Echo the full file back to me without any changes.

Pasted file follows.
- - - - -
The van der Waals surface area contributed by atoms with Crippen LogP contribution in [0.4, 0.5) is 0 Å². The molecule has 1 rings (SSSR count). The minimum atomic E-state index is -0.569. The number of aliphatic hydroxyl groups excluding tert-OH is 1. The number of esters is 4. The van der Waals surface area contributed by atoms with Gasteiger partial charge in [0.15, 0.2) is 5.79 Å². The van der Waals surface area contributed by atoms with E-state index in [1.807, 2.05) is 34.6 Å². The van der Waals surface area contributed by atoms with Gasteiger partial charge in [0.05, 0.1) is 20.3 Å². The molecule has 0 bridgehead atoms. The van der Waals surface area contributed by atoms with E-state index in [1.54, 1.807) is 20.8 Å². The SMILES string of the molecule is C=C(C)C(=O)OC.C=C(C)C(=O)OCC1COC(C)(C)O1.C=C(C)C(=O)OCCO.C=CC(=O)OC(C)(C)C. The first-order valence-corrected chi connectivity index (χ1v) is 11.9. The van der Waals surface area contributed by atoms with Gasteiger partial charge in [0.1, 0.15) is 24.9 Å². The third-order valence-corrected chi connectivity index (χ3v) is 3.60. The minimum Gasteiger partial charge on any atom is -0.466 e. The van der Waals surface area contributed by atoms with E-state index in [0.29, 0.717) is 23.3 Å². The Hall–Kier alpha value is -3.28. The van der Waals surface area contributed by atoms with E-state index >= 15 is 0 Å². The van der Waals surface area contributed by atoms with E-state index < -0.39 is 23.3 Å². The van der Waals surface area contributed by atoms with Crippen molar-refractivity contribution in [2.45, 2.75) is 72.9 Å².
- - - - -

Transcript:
The van der Waals surface area contributed by atoms with Crippen LogP contribution in [0.4, 0.5) is 0 Å². The molecule has 1 rings (SSSR count). The minimum atomic E-state index is -0.569. The number of aliphatic hydroxyl groups excluding tert-OH is 1. The number of esters is 4. The van der Waals surface area contributed by atoms with Gasteiger partial charge in [0.15, 0.2) is 5.79 Å². The van der Waals surface area contributed by atoms with E-state index in [1.807, 2.05) is 34.6 Å². The van der Waals surface area contributed by atoms with Gasteiger partial charge in [0.05, 0.1) is 20.3 Å². The molecule has 0 bridgehead atoms. The van der Waals surface area contributed by atoms with E-state index in [1.54, 1.807) is 20.8 Å². The SMILES string of the molecule is C=C(C)C(=O)OC.C=C(C)C(=O)OCC1COC(C)(C)O1.C=C(C)C(=O)OCCO.C=CC(=O)OC(C)(C)C. The first-order valence-corrected chi connectivity index (χ1v) is 11.9. The van der Waals surface area contributed by atoms with Gasteiger partial charge in [0.1, 0.15) is 24.9 Å². The third-order valence-corrected chi connectivity index (χ3v) is 3.60. The minimum Gasteiger partial charge on any atom is -0.466 e. The van der Waals surface area contributed by atoms with E-state index in [0.29, 0.717) is 23.3 Å². The Hall–Kier alpha value is -3.28. The van der Waals surface area contributed by atoms with E-state index >= 15 is 0 Å². The van der Waals surface area contributed by atoms with E-state index < -0.39 is 23.3 Å². The van der Waals surface area contributed by atoms with Crippen molar-refractivity contribution in [2.45, 2.75) is 72.9 Å².